So what exactly is a dental crown?
A dental crown is like a “cap” for your tooth. This crown helps your tooth to be restored to its standard shape, size and function. A crown can help improve how the tooth looks.
When do you require a dental crown?
  1. When the tooth has been weakened due to decay
  2. Cracked tooth
  3. Worn-out tooth
  4. Discoloured tooth
  5. Misshaped tooth
  6. A tooth that has had Root canal treatment
What is it made of?
A dental crown can be made entirely from tooth-coloured ceramic, porcelain, or metal alloys. The type of crown depends on where it will be placed inside your mouth. At Expressions Dental, we offer various types of Dental Crowns in Calgary.
How is the crown placed?
First, the damaged tooth is assessed. Then the tooth is prepared to receive the crown by reshaping or removing a portion of the tooth. This reshaping is done to make sure there is sufficient space for the tooth to receive the dental crown. After this step, a temporary crown is placed until the permanent crown is manufactured. When the permanent crown is ready, the temporary crown is removed, and the permanent one is bonded or cemented to your tooth.
How to take care of dental crowns?
You can take care of your dental crowns just the way you take care of your natural teeth. Brushing twice a day and flossing regularly coupled with dental checkups can help you prolong the life of your crown. If you are looking for dental crowns in Calgary, Expressions Dental is happy to help. Call +1 (403) 252 7733 to consult our dentists.
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Different Types of Dental Crowns

Dental crown as the name suggests is a kind of tooth-shaped cap fixed onto a tooth for the
conservation of tooth structure. It is not removable. Dental crowns are designed to protect damaged teeth, enhance appearance, strengthen the tooth, extend tooth life and manage

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Treatment for Chipped or Broken Teeth

One common dental emergency is chipped or broken teeth. You may crack, chip, or break your teeth due to an unforeseen accident or injury. You can exercise caution while playing sports or during any other recreational activities, but it is highly unlikely that you will be able to completely protect yourself from getting hurt or damaging your tooth. If you happen to face such a situation, there are dental options to restore your chipped or broken teeth and restore your smile.

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Replace Your Missing Tooth With Dental Crowns And Bridges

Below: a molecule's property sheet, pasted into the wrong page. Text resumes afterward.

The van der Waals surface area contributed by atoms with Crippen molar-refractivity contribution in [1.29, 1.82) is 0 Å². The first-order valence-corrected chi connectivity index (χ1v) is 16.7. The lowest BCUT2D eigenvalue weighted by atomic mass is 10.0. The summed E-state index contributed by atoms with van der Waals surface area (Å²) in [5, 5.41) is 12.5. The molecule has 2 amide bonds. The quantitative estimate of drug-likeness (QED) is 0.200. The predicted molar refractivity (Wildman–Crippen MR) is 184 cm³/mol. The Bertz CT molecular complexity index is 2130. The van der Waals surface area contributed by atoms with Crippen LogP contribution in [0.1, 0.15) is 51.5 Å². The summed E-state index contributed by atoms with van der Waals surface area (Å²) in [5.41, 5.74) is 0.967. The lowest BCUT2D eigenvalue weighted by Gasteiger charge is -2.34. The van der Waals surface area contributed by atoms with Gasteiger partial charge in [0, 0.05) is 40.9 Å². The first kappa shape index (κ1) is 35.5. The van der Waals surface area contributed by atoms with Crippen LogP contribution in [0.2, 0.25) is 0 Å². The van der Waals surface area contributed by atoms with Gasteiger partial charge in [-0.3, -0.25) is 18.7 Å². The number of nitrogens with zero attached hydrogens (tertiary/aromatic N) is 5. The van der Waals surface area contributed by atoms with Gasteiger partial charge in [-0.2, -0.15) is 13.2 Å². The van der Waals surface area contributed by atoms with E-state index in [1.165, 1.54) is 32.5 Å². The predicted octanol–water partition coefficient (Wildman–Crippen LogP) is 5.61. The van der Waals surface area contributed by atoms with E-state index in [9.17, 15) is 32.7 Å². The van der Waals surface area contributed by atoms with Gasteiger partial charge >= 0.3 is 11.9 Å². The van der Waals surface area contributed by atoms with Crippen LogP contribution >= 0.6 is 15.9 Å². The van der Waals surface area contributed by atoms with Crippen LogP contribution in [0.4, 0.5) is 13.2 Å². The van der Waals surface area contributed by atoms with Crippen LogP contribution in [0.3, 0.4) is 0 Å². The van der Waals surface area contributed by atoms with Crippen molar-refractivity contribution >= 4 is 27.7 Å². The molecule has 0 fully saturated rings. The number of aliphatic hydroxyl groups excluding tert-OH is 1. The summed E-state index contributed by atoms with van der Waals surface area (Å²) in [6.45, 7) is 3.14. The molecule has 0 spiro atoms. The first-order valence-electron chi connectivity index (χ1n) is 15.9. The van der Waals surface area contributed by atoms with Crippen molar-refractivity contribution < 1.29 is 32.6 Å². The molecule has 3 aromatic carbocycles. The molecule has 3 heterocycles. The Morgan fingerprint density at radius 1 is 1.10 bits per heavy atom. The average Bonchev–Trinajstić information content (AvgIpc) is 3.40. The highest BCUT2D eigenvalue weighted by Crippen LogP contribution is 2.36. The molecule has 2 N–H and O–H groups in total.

If you have a missing tooth you know the effect it can have on the quality of your smile and also your life as it also affects the choice of your food consumption. It can also cause a problem in how you chew and speak. To fix the problem of a missing tooth you can opt for dental crowns and bridges, which is one option for it. A weak, broken, or an incomplete smile may be able to restored by fixing dental crowns and bridges.

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Remedies for Teeth Sensitivity

Teeth sensitivity is a tingly feeling or a flash pinch of pain affecting either all teeth or one or more teeth. The pain associated with tooth sensitivity may occur constantly or intermittently. Intermittent tooth sensitivity can occur while ingesting hot or cold food or beverages, or when cold air hits the teeth.


  • Desensitizing toothpaste – There are several brands of toothpaste for sensitive teeth available. Your dentist may recommend one or you may have to try different brands until you find the product that works for you. Be sure to use fluoridated toothpaste for sensitive teeth, not whitening toothpaste. Try spreading a thin layer of the desensitizing toothpaste on the exposed tooth roots before bed.
  • Use a soft-bristled toothbrush
  • Avoid highly acidic foods
  • Use a fluoridated mouthwash
  • Avoid teeth grinding

The Dental Visit

It is always best to see a dentist about sensitive teeth to determine the true nature of the sensitivity. During the consultation, your general dentist will ask you questions about the nature of sensitivity. Xrays and tests may be performed

Once it is determined that the cause does not require dental restorative treatment, your general dentist may apply an in-office desensitizer, which acts as protective coating designed to thwart any hypersensitivity.

The following are some dental procedures that may reduce tooth sensitivity: